A review of 70 years of GP : The sixties

 

The 17th edition of the A-XOC Bikers'Classics - which will take place from July 5 to 7 - will focus on a major anniversary: ​​the 70th anniversary of the Moto Grand Prix. The opportunity to take a closer look at the history of GPs. Chapter 2: The 60s.

The first years of the FIM Grand Prix are dominated by European manufacturers in general, and Italians in particular. But in the 60s, Japanese brands invite themselves to the party with only one goal : winning. Easier said than done however, especially in the category of the 500cc, where MV Agusta wins the Manufacturers Title almost unchallenged between 1958 and 1973! Only Honda manages to put their name on the charts in 1966 thanks to the riders Mike Hailwood and Jim Redman. That year, Giacomo Agostini (MV Agusta) wins the Riders' Championship, as he will do again many times.

Japanese manufacturers are more successful in small displacements, especially 50cc, a category introduced in 1962. Suzuki repeatedly wins in this small class. During this decade, the race is declared between the manufacturers, and the costs climb dramatically, forcing some manufacturers to withdraw from the competition. At the end of the sixties, only Yamaha continues to officially represent the Land of the Rising Sun. To boost the interest of manufacturers, the FIM reviews its technical regulations to reduce development and production costs. In 50cc, only monocylinders are allowed. In 125cc and 250cc, the engines are limited to two cylinders. In 350cc and 500cc, the limit is set on four cylinders ...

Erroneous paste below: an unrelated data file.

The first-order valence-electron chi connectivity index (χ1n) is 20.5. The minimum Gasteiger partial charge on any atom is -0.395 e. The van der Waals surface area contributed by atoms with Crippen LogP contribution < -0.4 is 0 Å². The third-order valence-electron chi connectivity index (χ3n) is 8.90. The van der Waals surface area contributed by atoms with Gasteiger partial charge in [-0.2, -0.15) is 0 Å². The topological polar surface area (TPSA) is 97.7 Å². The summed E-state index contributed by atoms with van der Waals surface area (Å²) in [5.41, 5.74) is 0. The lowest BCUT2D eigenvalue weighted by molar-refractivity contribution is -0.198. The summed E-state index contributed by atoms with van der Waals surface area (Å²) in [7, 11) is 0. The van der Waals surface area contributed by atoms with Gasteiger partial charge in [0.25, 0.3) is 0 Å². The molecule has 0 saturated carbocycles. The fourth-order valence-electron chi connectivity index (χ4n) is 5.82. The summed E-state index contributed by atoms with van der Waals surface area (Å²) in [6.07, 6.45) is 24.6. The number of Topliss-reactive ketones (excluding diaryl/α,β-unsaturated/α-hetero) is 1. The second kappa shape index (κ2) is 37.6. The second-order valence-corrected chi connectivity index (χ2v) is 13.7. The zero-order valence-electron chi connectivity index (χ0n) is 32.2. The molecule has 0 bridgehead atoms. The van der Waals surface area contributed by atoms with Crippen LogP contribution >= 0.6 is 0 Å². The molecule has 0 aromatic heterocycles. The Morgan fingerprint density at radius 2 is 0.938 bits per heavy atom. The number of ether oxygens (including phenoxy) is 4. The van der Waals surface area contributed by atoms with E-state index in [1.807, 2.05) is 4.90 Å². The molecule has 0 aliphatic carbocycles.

The rules for the riders and the allocation of points are also modified. As of 1969, the winner takes 15 points and the first 10 ranked riders also 'take points', but not all the results are taken into account for the award of the title. In 1968, for example, only 6 out of 10 results are counted.

From 1961, the calendar counts about ten races, with now also international GPs. The first race outside Europe takes place in 1960 in Buenos Aires (Argentina), soon followed by GPs in Japan (Suzuka - 1963), the United States (Daytona - 1964) or Canada (Mosport - 1967). But Europe remains the promised land of the Continental Circus, East Germany (Sachsenring), Czechoslovakia (Brno), Finland (Imatra, Tampere), Sweden (Kristianstad) and Yugoslavia (Opatija) being added to the calendar as the seasons go by.
 

The end of the sixties is marked by the arrival of a phenomenon: Giacomo Agostini. The Italian rider will stun the discipline with his talent and his success. From 1968 to 1972, he takes the title in two different categories (350cc and 500cc) without interruption! In 1968, he wins all the Grand Prix of the year in both categories!

The domination of Giacomo Agostini really begins in 1966, when he dislodges Mike Hailwood from the place of 'Mister 500cc'. The Brit was the man to beat in the queen category at that time. He had won the title from 1962 to 1965 with MV Agusta before moving to Honda, leaving the place of first MV rider to Ago ... and now having to settle for second place on the podium.

The 250cc category is more open. Three strong men share victories and titles: Mike Hailwood (1961, 1966, 1967), Jim Redman (1962, 1963) and Phil Read (1964, 1965, 1968). A little earlier, the Italian rider Carlo Ubbiali had also achieved a hat-trick (1956, 1959, 1960). On the side of the manufacturers, the Japanese are at the forefront, Honda winning in 1961, 1962, 1963, 1966 and 1967; Yamaha in 1964, 1965 and 1968, as well as from 1970 to 1974, but that's another story ...